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Did you know that up to 70% of summer water use comes from landscape irrigation? We understand that keeping your yards looking beautiful is important to you and the great news is that you can have a beautiful yard that is also water efficient.


Planting Sod

Sod and seed planting is allowed BEFORE June 1st and AFTER September 1st. 


Residents planting new sod may water every day for 14 days to establish the sod. Watering up to three times a day, five minutes per zone for pop-up heads, 15 minutes for rotors is acceptable. After the initial 14 days, residents must comply with ECCV's watering schedule.

Planting Seed

Residents planting new seed may water every day for 14 days to establish the sod. Watering up to three times a day, five minutes per zone for pop-up heads, 15 minutes for rotors is acceptable. After the initial 14 days, residents must comply with ECCV's watering schedule.

No special permits are required for this new planting program, but save your receipt in case you are cited for a violation in error.

Please check with your HOA regarding the amount of sod and seed required before making landscape changes.


  • Amend your soil by adding products such as compost, aged manure or peat moss into the soil to a depth of 4 to 6 inches with a Roto-Tiller or a rake. Amendments help soil retain water and nutrients for a healthy, more drought-tolerant lawn. Several types of soil amendments are available at garden or discount stores.
  • Pre-moisten your soil prior to planting or installing new sod or seeds.
  • Drought-tolerant or hybrid grass breeds such as Reveille Turf might be a better fit for Colorado’s semi-arid region. Ask your local garden vendor or landscape contractor for recommendations.
  • Additional research on soil amendments and drought-proofing your lawn can help you make decisions for successful sod and seeding.


Types of Sprinkler Systems

  • Fixed- Spray Heads - Usually pop-up and supply a steady fan or circular pattern of water.
  • Rotor Heads - Produce a rotating jet of water.
  • Rotary Nozzles - Retro-fit on most pop-up heads and delivers rotating streams of water. Delivers water in larger drops at a slower rate than conventional fixed spray heads.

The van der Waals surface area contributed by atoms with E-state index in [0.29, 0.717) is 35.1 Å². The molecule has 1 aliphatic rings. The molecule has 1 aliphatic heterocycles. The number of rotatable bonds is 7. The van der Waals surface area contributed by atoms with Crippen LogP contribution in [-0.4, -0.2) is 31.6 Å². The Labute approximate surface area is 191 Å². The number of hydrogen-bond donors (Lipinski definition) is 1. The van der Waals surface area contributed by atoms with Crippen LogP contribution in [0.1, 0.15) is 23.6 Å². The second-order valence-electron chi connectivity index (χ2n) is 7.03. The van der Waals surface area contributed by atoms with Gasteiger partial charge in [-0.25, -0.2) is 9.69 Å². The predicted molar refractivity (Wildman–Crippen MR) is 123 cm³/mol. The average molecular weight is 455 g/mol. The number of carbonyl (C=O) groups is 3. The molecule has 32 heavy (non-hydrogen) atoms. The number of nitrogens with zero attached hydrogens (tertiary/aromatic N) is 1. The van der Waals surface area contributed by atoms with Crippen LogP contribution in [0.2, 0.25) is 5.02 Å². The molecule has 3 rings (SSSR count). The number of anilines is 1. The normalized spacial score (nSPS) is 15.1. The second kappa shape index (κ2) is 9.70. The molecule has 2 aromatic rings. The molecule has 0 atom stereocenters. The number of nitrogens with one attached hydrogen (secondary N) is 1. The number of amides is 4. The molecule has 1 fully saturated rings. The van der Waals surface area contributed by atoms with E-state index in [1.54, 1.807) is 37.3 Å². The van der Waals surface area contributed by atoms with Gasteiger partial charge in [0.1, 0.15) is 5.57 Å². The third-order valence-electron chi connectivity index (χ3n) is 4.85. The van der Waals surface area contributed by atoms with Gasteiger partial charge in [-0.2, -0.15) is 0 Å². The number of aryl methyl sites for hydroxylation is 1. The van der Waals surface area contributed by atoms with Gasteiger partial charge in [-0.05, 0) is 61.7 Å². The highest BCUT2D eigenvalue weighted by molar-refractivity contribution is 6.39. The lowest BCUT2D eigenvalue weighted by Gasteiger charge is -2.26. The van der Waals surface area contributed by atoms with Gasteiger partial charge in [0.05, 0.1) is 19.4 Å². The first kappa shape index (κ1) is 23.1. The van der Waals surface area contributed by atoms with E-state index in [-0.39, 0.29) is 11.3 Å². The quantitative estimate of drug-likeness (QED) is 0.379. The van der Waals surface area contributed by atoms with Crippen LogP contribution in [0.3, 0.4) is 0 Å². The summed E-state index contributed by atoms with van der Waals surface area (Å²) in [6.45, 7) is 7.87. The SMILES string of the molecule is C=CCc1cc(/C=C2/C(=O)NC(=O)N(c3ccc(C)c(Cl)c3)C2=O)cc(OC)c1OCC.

• Manual Sprinklers - Attached to a hose.

Watering needs change throughout the season and vary by type of sprinkler head.

Sprinkler head selection has a huge impact on the efficiency and cost of operating an irrigation system. Sprinkler heads are available in a large range of options; different heads produce different shapes of patterns, different distance of throw, and different flows per head. All of these also vary with the water pressure at your property and the pressure on the individual zone the head is connected to.

Sprinkler zone durations can be divided into multiple cycles if your sprinkler controller supports multiple cycle programs. Each zone should run no more than 8 minutes per cycle. If the zone durations are too long, the water will pool up and run off instead of providing benefit to your lawn.

If your lawn requires more watering than this, break the zone durations into halves. Program the controller to run through a full cycle, allow for a short break, then run a second cycle to bring the total zone duration up to your lawns needs. The total watering duration for any zone should not exceed the suggested watering times in the table. A break between the cycles lets the water to percolate into the ground before the next watering cycle begins.

The manufacturers of these irrigation systems are a great resource for information about designing, installing, and operating an irrigation system.


Rain Bird:





You can also get irrigation advice from your local retailer, hardware store, or irrigation specialist.

Rotary nozzles are fairly new to the marketplace, but offer several advantages. The nozzles put down larger streams of water, streams that are less likely to be blown away by wind or evaporate before they reach the root zones of the grass. The water is applied at a slower rate, so longer zone times may be required. Water that blows away, evaporates, or runs off never reaches the root zone of the turf. Water that doesn't reach the root zone doesn't benefit your turf or your wallet.